Entrepreneur - - By Dan Thies

Ed (Haystack) Kohler posted a link to a very nice tool on the High Rankings forum today. This tracking URL creation tool for Google Adwords takes a list of search terms and keyword matching options (exact, phrase, broad), maximum bid amount, and base URL as input. It then generates a keyword list that can be copied and pasted right into an Adwords campaign.

Managing and optimizing PPC campaigns is a lot easier when you can readily determine which keyword bids generated click-throughs and sales, and this tool makes the tracking URLs very easy to set up.

As a demonstration, I loaded two search terms into the tool, “keyword research” and “keywords.” I used www.example.com/ad.php as my base URL, and a maximum bid of $0.25. Here’s the generated output:

keyword research ** .25 ** http://www.example.com/ad.php?source=gaw&kw=keyword-research-br
"keyword research" ** .25 ** http://www.example.com/ad.php?source=gaw&kw=keyword-research-ph
[keyword research] ** .25 ** http://www.example.com/ad.php?source=gaw&kw=keyword-research-ex
keywords ** .25 ** http://www.example.com/ad.php?source=gaw&kw=keywords-br
"keywords" ** .25 ** http://www.example.com/ad.php?source=gaw&kw=keywords-ph
[keywords] ** .25 ** http://www.example.com/ad.php?source=gaw&kw=keywords-ex

This set of tracking URLs would pass two variables to my ad.php script.

The “source” variable would be useful if we used the same script (ad.php) to track other campaigns. If the same keywords are used in more than one Adwords campaign, the value could be changed from “gaw” to some other identifier. It would be fairly easy to use a find & replace operation with any text editor to add additional variables if needed, or remove the “source=gaw” if we only use this particular script URL for Adwords campaigns.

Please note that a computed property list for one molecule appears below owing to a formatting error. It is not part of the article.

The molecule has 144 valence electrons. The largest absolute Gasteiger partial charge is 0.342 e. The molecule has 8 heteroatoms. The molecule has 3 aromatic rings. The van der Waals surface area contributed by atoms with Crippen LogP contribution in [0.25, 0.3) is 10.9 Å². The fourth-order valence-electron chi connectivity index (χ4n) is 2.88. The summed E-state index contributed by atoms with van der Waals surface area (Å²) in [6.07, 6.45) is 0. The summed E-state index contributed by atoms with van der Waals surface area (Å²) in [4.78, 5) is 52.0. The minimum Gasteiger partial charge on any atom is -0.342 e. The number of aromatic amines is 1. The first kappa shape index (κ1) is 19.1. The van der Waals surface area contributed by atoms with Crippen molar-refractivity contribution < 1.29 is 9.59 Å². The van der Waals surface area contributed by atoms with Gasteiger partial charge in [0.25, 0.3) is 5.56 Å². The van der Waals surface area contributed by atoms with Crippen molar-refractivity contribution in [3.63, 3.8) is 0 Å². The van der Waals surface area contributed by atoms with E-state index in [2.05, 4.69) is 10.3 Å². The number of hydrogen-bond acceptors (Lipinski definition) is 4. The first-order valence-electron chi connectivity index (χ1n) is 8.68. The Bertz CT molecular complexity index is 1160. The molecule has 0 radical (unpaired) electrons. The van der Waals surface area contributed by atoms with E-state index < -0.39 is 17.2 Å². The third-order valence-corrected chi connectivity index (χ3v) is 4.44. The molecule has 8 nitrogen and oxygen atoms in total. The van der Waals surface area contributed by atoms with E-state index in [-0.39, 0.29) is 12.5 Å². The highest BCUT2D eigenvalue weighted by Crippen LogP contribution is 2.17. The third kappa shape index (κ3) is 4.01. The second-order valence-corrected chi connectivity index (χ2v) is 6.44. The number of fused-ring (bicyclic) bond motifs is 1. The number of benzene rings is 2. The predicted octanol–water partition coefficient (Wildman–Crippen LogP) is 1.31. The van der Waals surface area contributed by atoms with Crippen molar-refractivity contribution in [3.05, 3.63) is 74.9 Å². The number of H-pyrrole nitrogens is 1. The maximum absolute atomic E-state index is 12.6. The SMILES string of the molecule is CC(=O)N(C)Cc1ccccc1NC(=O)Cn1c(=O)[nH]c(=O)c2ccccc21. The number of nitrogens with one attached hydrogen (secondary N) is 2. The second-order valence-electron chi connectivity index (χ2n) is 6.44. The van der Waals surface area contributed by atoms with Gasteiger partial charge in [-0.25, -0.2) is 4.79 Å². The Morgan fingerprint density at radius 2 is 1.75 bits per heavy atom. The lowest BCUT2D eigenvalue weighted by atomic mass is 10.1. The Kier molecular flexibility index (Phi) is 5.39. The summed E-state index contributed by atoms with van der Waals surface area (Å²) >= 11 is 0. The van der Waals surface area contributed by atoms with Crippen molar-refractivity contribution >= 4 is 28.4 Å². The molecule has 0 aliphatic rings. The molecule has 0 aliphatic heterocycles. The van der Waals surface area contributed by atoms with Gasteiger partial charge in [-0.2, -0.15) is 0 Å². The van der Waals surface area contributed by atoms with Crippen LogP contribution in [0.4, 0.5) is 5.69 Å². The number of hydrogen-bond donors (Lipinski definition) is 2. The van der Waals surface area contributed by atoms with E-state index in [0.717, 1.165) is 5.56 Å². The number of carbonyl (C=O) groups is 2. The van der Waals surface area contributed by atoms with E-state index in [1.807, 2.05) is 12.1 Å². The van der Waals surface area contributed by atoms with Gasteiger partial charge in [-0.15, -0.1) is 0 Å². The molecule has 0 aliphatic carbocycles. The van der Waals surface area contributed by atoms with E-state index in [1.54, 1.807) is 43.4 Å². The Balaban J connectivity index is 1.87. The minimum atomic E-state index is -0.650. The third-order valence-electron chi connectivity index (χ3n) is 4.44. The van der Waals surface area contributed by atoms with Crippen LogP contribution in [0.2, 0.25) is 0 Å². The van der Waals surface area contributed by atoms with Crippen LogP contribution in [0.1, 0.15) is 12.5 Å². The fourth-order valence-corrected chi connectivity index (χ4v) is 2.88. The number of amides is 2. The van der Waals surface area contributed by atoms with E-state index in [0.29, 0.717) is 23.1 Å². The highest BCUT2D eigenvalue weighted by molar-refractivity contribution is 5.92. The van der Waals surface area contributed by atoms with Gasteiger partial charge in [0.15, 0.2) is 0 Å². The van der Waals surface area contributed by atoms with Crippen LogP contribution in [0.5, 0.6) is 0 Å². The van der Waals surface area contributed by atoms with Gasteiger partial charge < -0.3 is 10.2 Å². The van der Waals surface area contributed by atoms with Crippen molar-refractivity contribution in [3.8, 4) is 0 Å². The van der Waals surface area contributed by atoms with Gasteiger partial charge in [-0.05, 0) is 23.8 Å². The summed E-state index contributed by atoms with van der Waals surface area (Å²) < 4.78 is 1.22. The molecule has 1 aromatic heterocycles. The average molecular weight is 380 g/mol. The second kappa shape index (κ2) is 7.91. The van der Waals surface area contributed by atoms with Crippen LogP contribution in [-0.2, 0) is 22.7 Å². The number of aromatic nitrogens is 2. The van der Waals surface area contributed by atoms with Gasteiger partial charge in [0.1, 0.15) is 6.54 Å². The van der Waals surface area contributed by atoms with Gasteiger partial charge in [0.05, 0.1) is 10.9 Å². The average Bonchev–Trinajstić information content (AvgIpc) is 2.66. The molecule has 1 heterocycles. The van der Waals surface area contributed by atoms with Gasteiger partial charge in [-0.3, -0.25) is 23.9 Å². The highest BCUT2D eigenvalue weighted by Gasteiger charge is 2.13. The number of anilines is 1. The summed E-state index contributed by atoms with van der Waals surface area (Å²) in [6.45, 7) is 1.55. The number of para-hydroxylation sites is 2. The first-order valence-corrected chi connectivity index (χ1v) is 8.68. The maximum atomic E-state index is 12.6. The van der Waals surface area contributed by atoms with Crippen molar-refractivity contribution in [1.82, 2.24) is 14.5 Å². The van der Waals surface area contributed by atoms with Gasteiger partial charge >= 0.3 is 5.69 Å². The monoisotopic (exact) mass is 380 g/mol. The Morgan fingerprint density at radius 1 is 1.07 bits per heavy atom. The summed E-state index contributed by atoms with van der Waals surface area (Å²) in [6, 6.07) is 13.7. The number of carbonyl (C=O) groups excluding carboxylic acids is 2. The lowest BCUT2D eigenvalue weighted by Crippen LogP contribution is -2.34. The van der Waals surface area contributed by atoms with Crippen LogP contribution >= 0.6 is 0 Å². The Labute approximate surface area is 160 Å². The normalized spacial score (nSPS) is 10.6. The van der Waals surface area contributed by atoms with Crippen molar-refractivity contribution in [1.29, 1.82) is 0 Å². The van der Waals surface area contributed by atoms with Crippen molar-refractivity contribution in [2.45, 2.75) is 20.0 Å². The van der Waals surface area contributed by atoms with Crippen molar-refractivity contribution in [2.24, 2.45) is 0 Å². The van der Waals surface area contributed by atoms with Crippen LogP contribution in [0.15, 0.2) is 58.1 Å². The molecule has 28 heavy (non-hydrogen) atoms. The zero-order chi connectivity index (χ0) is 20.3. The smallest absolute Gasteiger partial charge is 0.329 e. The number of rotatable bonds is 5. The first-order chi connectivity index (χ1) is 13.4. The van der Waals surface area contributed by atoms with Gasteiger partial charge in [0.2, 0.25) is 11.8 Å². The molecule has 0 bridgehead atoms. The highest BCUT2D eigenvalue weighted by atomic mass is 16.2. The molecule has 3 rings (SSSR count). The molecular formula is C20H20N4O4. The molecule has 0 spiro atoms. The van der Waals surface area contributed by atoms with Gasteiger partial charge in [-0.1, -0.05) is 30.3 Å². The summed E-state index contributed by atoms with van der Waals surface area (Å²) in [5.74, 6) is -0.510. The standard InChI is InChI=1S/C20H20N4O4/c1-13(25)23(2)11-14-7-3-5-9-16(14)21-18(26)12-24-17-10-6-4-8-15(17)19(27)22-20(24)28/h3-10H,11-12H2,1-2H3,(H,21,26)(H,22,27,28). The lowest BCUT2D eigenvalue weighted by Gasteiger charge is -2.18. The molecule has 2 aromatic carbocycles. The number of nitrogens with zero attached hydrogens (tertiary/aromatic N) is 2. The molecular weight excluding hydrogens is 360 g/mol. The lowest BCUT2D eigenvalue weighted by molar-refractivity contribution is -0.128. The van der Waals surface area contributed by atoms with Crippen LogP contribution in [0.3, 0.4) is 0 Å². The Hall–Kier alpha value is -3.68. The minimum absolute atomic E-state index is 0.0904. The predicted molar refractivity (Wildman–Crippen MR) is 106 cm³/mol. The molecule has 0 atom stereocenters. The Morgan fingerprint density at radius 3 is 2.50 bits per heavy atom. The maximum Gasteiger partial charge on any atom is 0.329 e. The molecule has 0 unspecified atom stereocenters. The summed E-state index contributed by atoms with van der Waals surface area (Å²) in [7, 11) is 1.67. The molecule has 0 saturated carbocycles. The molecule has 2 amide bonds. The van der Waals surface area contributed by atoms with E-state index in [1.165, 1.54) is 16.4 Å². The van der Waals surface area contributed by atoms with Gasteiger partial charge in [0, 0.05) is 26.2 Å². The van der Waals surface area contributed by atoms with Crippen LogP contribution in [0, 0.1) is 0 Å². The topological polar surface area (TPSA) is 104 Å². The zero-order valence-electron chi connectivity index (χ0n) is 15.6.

The “kw” variable contains the search term I bid on, and a pair of trailing characters (ex, ph, br) identifying the keyword matching option. For a programmer with even minimal skill, it’s a relatively trivial task to parse the search terms out of this variable and do useful things like store information in a database, add the search term to the copy on the page, etc.

One word of caution for folks who use tracking URLs. Search engine spiders, especially the Googlebot, do have a bad habit of finding these URLs somehow. If there’s any possibility that you could end up throwing duplicate content at a spider (e.g you use the same landing page with multiple tracking URLs), make sure that you use robots.txt to keep spiders from following these URLs. With an ad tracking script like our hypothetical “ad.php,” it’s very easy to add a line to our robots.txt file and keep the spiders at bay.

User-agent: *
Disallow: /ad.php

That’s it for today, folks, back tomorrow with something new.